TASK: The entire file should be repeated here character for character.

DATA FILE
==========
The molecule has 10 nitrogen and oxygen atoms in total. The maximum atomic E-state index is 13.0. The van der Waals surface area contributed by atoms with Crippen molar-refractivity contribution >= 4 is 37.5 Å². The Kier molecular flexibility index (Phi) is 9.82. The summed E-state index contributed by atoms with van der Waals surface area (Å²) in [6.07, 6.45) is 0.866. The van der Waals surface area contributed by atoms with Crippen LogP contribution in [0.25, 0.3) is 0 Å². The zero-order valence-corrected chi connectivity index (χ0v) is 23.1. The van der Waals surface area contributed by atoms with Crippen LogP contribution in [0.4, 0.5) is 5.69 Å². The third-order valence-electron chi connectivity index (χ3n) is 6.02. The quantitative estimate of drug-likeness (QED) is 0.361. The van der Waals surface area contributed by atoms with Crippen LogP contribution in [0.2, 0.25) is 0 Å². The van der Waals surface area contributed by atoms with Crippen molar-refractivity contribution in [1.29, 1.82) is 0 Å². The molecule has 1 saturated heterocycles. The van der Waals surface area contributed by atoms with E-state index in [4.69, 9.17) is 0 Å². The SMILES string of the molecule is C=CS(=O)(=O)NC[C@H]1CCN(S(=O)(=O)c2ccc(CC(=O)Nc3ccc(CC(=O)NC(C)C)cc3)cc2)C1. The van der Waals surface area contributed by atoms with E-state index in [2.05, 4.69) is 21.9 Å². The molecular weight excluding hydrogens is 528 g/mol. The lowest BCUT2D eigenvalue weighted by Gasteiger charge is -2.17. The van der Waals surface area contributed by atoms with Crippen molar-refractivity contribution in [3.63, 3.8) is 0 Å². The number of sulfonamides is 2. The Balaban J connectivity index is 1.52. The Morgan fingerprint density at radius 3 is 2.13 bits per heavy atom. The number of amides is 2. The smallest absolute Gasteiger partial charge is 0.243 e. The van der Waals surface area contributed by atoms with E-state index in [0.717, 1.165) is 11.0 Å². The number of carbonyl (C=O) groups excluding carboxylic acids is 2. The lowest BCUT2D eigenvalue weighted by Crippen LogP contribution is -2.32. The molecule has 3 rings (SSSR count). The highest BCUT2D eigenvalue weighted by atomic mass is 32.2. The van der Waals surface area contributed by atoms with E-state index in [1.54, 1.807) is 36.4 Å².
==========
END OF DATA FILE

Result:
The molecule has 10 nitrogen and oxygen atoms in total. The maximum atomic E-state index is 13.0. The van der Waals surface area contributed by atoms with Crippen molar-refractivity contribution >= 4 is 37.5 Å². The Kier molecular flexibility index (Phi) is 9.82. The summed E-state index contributed by atoms with van der Waals surface area (Å²) in [6.07, 6.45) is 0.866. The van der Waals surface area contributed by atoms with Crippen LogP contribution in [0.25, 0.3) is 0 Å². The zero-order valence-corrected chi connectivity index (χ0v) is 23.1. The van der Waals surface area contributed by atoms with Crippen LogP contribution in [0.4, 0.5) is 5.69 Å². The third-order valence-electron chi connectivity index (χ3n) is 6.02. The quantitative estimate of drug-likeness (QED) is 0.361. The van der Waals surface area contributed by atoms with Crippen LogP contribution in [0.2, 0.25) is 0 Å². The van der Waals surface area contributed by atoms with Crippen molar-refractivity contribution in [1.29, 1.82) is 0 Å². The molecule has 1 saturated heterocycles. The van der Waals surface area contributed by atoms with E-state index in [4.69, 9.17) is 0 Å². The SMILES string of the molecule is C=CS(=O)(=O)NC[C@H]1CCN(S(=O)(=O)c2ccc(CC(=O)Nc3ccc(CC(=O)NC(C)C)cc3)cc2)C1. The van der Waals surface area contributed by atoms with E-state index in [2.05, 4.69) is 21.9 Å². The molecular weight excluding hydrogens is 528 g/mol. The lowest BCUT2D eigenvalue weighted by Gasteiger charge is -2.17. The van der Waals surface area contributed by atoms with Crippen molar-refractivity contribution in [3.63, 3.8) is 0 Å². The number of sulfonamides is 2. The Balaban J connectivity index is 1.52. The Morgan fingerprint density at radius 3 is 2.13 bits per heavy atom. The number of amides is 2. The smallest absolute Gasteiger partial charge is 0.243 e. The van der Waals surface area contributed by atoms with E-state index in [0.717, 1.165) is 11.0 Å². The number of carbonyl (C=O) groups excluding carboxylic acids is 2. The lowest BCUT2D eigenvalue weighted by Crippen LogP contribution is -2.32. The molecule has 3 rings (SSSR count). The highest BCUT2D eigenvalue weighted by atomic mass is 32.2. The van der Waals surface area contributed by atoms with E-state index in [1.54, 1.807) is 36.4 Å².